Johan wrote this
@ 2023-05-31


I’ve been the sole developer of Bidders Highway for something like a year and a half now. It’s been rewarding in many ways, if kind of lonely at times, and I suppose the distillation of it feels like “my skills and experience having coalesced into something that probably not everyone can do.” Good for introspection, not great for getting better at the craft. Velocity is off the charts and has been since day one, but my personal development (and, I suppose, career ‒ I’m at home in front of my screen all day rather than shaking hands and making plans) has been put on the back burner for a while. Maybe that sounds strange? If I’m doing all the development, wouldn’t I be getting a whole lot of hands-on practice?

Know yourself

Well, I get to set my own goals for basically every feature and I’m really big on “this is good enough until we know it isn’t” which means I’ll rarely wander into how-the-fuck-do-I-solve-this territory. I’ll mostly stick to what I like: get features out with a minimum of fuss and a decent entourage of tests, and fix them in post if something is up. There’s nobody there to shake their head and tell me to do better while I’m building, or argue details.

Still, I’m happy with my tradeoffs and abstractions thus far. I’m sure I’d find lots of things to hurriedly fix if somebody came to audit the code as part of a big ol’ Due Diligence, but I’ve always favored readability and simplicity over formal proofs and data-driven tooling, and that shows in the codebase. There’s a linter and a vulnerability scanner in there and that’s basically it.

I honestly never ever think about my test coverage, hit rate on database indexes, or potential nil-return values on my functions. Why would I lose sleep over that stuff? They’re all secondary properties of bigger things like Performance or Error Rate or Development Speed. If an exception pops up on AppSignal, I’ll track it down and fix it. If something is slow, I’ll find ways to make it faster. These events are rare. I focus on the big-picture shit instead: am I shipping stuff that will make a difference? Do I have confidence in my test suite? Does the site feel fast?

Know your enemy

…which brings us to third-party analytics. I cram approximately 55kB of JavaScript and 10kB CSS into the end-user’s device today. Not bad, not great. If I could replace Turbo and Stimulus with something more lightweight, I bet I could get the JS for the entire site down below 10kB, same as the CSS. It’s totally feasible. I’m doing deferred execution, so it’s less of a deal than it might otherwise have been, but I care deeply about frontend performance.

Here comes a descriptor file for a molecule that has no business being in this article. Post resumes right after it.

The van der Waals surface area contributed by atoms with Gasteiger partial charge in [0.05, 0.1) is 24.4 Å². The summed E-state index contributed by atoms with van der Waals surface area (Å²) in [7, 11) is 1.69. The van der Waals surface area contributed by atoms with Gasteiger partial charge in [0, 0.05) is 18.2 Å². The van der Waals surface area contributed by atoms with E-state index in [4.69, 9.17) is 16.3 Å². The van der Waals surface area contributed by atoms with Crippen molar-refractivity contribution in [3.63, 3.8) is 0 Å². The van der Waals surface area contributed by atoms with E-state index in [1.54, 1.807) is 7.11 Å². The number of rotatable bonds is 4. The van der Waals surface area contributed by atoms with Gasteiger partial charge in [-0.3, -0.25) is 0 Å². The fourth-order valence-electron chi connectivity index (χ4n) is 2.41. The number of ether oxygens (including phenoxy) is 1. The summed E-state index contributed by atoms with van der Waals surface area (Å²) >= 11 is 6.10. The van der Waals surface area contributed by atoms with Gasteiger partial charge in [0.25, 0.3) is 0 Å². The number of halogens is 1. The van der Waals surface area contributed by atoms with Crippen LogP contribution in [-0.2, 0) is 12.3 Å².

So, as you can imagine, Google Tag Manager’s absolutely atrocious TWO HUNDRED AND FIFTY SIX KILOBYTES over-the-wire of assorted tracking scripts makes me want to tear my gorgeous sandy-blonde hair out. And why am I taking that performance hit again? Oh, right: I’m doing it in order to let Silicon Valley track and monetize what people are doing on a site I built from scratch. Not a great feeling. I’ve long toyed with the idea of just nuking it. 99% of the stats are useless to us, anyway. As I see it, we care about two things:

  1. How many users are visiting the site, and
  2. Where did they come from?

Know your customer

I imagine developing a site with millions of daily visitors rather than high single-thousands is different: you can actually test things like “how did moving this button affect our signup rate” by looking at the data. But for us, a weekly 10% increase in signups could be anything. Somebody mentioned us on a podcast, somebody posted a popular link on Facebook, the weather was bad so people stayed inside. The numbers are coarse, and so are the effects.

The relationship between number of viewers on the site vs newsletter and user sign-ups is fairly stable, at least. That means my only metric of interest is how many users came to the site (often as a result of us paying money to some ad-monopoly shitbag) and how many accounts or bookmarks were created. Plausible easily takes care of counting visitors using 1.52kB of JS, and I’ve connected those stats to Blazer to graph other things that may be of interest, like age distribution or time to first bid. Why am I letting megacorps strip-mine every shred of dignity from my users?

The shakedown

The two things that ultimately make me hold off on removing the script are:

  1. Big Tech will definitely punish us by withholding traffic or making our ads more expensive or some combination thereof, and
  2. The people we’re graciously paying to run our digital ads get their hands tied and can’t improve our CAC by retargeting etc.

If it were all up to me, I would run a scrupulously moral business. I resent being extorted by these robber barons. There would be no tracking outside of server logs. Ads on DuckDuckGo, independent networks, and print rather than blood money disappearing wholesale into Meta and Google. No hosting on AWS. I want to make the web and the world better, not be a cog in the ever-grinding wheels of oligopoly! I would probably run us right into the fucking ground, but at least it would be a beautiful failure.

We’ll see about the Google Analytics script, though. I may still remove that, just to see what happens.